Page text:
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Foxholes

Updated: Mar 18, 2023

This Christmas was cold, the most demanding I’ve experienced in Northwest Washington State in 50 years. The lowest temperature was between seven and nine degrees, and I joined so many in our country as they struggled to keep pipes from freezing. It was also a daily chore to work through deep snow in order to provide water for our foxes and various outdoor birds. A perfect time, I realized, to buy a new computer.

Fox peeking over a log in a snowy landscape
Photo by Stanley W. Odle ©2023

Along with the computer, I had purchased a membership that afforded me some help with setting everything up. When the technician arrived and heard what I needed him to do, he suggested leaving everything in the box and returning on a day when he could stay much longer. Fine with me. A week later he returned and on a rare, clear winter midafternoon—sun quiet on the deep snow—we set down to this story.


The man was in his late thirties, tall and slender, and behind his face mask there lay a most witty person; highly intelligent, quick, and well-read. As we worked though my stumbling questions and all we had to do, we began to take occasional side trips through unusual terrain. I could see he held strong opinions, and was careful at first to hold these close. But he grew comfortable over time and soon we would stop for longer diversions from the path of ones and zeros.


He had much to say, and I was listening. “What I don’t understand about how people problem-solve is their lack of seeking a truth, while they labor instead to confirm an existing opinion.” I agreed. He continued much in this manner, and since my own training is largely in science, he received no argument from me. Yet for years now I have worked with animals, especially large canines, and tend toward trusting my non-verbal communication experiences with these magnificent creatures. Though my new friend displayed an impressive grasp of reasoning, I sensed something in this altogether likable man— the quick movements of the wary, the protective wit, the cautious looking around—all indeed spoke to something; I took a bit of a plunge.I asked, “If you can picture yourself as an animal in a room full of people, what animal would you see?” I had one in mind. After a short moment he replied, “A Meerkat.” I smiled and nodded. When I asked him why this animal, he again replied quickly that there was safety in numbers—security in that everyone was looking out for trouble, and that there were many holes nearby. He didn’t ask me my animal, and I was left thinking about holes in the earth.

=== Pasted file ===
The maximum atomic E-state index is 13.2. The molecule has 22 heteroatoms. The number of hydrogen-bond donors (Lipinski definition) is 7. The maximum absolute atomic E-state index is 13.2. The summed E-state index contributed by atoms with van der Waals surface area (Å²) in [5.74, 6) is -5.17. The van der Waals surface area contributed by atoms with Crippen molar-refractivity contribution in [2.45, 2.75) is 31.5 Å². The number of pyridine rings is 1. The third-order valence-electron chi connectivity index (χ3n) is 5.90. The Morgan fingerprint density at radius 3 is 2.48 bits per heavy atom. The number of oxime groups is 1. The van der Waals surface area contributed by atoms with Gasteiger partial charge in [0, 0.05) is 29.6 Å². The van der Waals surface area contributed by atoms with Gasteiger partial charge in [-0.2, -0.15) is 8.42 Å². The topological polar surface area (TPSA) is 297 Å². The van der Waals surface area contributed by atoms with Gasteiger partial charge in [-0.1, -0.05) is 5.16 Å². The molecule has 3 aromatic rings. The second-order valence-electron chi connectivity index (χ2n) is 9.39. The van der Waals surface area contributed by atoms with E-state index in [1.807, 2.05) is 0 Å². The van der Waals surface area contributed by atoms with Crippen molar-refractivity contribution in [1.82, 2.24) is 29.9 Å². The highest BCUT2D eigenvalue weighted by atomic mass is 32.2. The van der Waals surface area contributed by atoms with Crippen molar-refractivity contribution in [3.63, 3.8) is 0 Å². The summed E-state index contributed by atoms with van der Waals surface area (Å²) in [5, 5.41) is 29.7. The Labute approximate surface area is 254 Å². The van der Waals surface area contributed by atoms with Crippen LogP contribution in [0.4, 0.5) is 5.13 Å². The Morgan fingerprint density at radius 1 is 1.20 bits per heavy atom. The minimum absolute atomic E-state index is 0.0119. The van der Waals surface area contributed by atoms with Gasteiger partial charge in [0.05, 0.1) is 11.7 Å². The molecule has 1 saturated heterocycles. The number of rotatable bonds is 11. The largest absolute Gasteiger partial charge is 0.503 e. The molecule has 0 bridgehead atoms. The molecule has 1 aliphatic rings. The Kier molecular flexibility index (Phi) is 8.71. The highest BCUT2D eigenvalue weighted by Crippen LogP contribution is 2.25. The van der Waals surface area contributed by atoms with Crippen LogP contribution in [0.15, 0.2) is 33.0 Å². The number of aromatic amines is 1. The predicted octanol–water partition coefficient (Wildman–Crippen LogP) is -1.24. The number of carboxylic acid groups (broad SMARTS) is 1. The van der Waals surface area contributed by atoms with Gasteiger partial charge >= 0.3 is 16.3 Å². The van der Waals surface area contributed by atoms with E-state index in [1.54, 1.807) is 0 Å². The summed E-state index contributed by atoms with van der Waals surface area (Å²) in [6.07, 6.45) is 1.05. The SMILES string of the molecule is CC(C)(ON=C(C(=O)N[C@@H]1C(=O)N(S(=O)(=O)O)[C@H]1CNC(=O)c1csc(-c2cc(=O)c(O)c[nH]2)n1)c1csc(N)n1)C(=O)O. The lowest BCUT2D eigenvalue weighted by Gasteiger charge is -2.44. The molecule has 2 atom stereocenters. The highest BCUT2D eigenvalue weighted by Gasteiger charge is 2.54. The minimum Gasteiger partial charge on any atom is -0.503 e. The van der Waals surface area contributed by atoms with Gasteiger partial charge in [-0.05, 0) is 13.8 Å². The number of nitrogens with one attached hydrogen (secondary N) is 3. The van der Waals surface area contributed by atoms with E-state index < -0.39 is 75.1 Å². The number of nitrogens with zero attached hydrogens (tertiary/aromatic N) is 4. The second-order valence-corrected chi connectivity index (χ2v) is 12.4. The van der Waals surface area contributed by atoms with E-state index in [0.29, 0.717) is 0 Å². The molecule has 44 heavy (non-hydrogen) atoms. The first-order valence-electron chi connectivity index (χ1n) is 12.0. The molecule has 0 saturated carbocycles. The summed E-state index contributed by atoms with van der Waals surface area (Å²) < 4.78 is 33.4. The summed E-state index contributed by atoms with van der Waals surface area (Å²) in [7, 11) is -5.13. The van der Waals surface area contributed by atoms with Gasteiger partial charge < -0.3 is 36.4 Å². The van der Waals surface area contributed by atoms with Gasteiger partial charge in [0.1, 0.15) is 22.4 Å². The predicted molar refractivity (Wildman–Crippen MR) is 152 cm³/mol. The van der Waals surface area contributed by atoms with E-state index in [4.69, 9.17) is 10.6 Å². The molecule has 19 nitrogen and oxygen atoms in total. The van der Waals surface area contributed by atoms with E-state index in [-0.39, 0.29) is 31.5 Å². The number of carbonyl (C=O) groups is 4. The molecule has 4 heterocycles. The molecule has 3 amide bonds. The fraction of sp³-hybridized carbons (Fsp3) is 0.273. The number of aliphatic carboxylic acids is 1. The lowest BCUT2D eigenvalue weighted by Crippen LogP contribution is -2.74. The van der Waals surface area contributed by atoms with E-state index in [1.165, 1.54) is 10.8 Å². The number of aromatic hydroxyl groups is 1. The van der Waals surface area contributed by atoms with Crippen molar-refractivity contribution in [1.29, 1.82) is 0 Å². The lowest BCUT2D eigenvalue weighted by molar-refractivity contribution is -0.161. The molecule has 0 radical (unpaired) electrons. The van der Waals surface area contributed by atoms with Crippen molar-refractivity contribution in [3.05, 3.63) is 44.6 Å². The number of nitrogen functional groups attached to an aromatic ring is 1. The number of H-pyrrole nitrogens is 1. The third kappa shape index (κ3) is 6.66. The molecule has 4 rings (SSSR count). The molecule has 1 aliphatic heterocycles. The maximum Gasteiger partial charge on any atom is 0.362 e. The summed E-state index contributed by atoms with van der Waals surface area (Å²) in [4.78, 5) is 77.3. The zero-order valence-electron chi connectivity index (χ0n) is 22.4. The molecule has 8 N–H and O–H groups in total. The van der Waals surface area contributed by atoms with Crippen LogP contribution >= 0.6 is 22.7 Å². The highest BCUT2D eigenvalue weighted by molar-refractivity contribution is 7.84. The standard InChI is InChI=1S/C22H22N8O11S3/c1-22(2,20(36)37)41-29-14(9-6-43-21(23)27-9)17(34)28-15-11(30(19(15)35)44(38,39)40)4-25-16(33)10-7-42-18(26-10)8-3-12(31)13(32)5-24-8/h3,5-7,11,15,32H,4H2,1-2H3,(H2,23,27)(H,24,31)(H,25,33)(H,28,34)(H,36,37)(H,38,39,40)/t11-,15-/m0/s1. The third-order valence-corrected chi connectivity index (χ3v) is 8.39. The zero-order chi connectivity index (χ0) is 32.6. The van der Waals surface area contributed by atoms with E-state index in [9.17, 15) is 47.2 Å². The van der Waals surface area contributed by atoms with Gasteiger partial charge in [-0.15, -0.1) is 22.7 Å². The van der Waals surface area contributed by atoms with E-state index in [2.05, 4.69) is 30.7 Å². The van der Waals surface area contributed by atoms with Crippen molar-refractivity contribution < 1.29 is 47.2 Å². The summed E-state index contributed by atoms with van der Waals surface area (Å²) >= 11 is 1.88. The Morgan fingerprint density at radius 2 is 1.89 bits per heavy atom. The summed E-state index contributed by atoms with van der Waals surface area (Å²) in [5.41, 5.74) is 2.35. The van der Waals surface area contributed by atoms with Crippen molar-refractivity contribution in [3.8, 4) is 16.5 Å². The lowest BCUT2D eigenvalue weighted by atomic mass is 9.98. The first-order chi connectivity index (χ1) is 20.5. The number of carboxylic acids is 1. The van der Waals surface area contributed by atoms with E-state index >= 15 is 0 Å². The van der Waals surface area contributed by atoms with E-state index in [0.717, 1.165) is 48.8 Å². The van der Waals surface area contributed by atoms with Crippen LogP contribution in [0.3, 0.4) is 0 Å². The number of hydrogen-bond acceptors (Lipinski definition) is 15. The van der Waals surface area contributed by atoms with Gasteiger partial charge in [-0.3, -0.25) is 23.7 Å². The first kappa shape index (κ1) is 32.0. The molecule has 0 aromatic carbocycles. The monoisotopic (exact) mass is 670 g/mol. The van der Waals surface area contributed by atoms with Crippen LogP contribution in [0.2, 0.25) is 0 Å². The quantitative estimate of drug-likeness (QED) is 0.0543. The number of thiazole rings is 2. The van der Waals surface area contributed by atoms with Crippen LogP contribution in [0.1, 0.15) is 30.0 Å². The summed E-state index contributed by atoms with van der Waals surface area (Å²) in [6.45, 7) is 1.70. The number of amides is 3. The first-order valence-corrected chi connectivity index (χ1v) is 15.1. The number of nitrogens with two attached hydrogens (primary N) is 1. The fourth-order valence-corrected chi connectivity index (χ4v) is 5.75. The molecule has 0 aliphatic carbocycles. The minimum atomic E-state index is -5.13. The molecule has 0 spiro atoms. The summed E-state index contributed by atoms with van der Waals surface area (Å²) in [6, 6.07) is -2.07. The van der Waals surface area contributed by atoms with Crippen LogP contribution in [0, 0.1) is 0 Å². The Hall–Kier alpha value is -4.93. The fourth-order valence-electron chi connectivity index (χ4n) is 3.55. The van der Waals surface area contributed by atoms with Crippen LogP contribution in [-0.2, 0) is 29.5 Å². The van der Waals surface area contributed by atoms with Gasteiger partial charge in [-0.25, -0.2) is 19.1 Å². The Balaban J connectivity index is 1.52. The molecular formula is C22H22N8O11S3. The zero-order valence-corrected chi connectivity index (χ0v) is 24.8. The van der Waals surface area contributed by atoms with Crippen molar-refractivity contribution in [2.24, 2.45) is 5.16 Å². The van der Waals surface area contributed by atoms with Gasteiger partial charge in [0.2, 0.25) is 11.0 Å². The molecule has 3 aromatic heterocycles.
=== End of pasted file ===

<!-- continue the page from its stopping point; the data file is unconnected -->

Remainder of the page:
Holes in the earth. Why such a thought? I looked away from the new computer, and out to the foxes playing in the snow. I followed them as they used the bright strokes of their red fur and broad tails to paint so much laughter before my eyes. They chased each others as shadows flowing over the land having, simply, the time of their lives. I began to smile and at that moment, as if on cue, they all stopped and faced a commotion out of my sight. My three Dingoes had arrived outside the fox encampment and were driving hard toward the fence. I looked back as the last spot of color was disappearing into the ground. Security, it seems, has its place.


Yes, a foxhole can be a handy thing. Holes offer escape from a true danger. Yet, came the question, isn’t there a time to accept risk, to leave darkness behind and dance in the snow? Holes, it seems, are forever, but snow certainly will not last. I thought too of a present I had received this year, a book by Charlie Mackesy entitled “The Boy, the Mole, the Fox and the Horse.” This dear work features simple illustrations of these four friends as they encounter life’s obstacles during their trek across the land. These discoveries are summed up in short dialogue between the friends. The one I recalled this day had the boy talking to the horse:


“I can’t see a way through,” said the boy.


“Can you see your next step?”


“Yes.”


“Just take that,” said the horse.


After the technician left, I called the dogs in and, leaving them proudly warming by the fireplace, returned to my desk. Outside the little heads began to appear and take survey. Soon they were out and again madly enjoying themselves. They almost caught a squirrel who had seized his own opportunity to climb from a tree and invade the small food shelter. But he made it, as did the visiting wild birds who leaped into their sky as the red-orange rush reasserted itself. And life resumed. Chasing their shadowy selves, knowing it was time to play, the foxes remained true to their instincts.

 

Afterwords: This story makes me laugh. Probably because I like foxes and enjoy chasing them, and in an instant turning to be pursued. They so appreciate life, keeping an eye out for trouble, but then returning to play. They know what they’re all about and, I’ll bet, take pride in being foxy.


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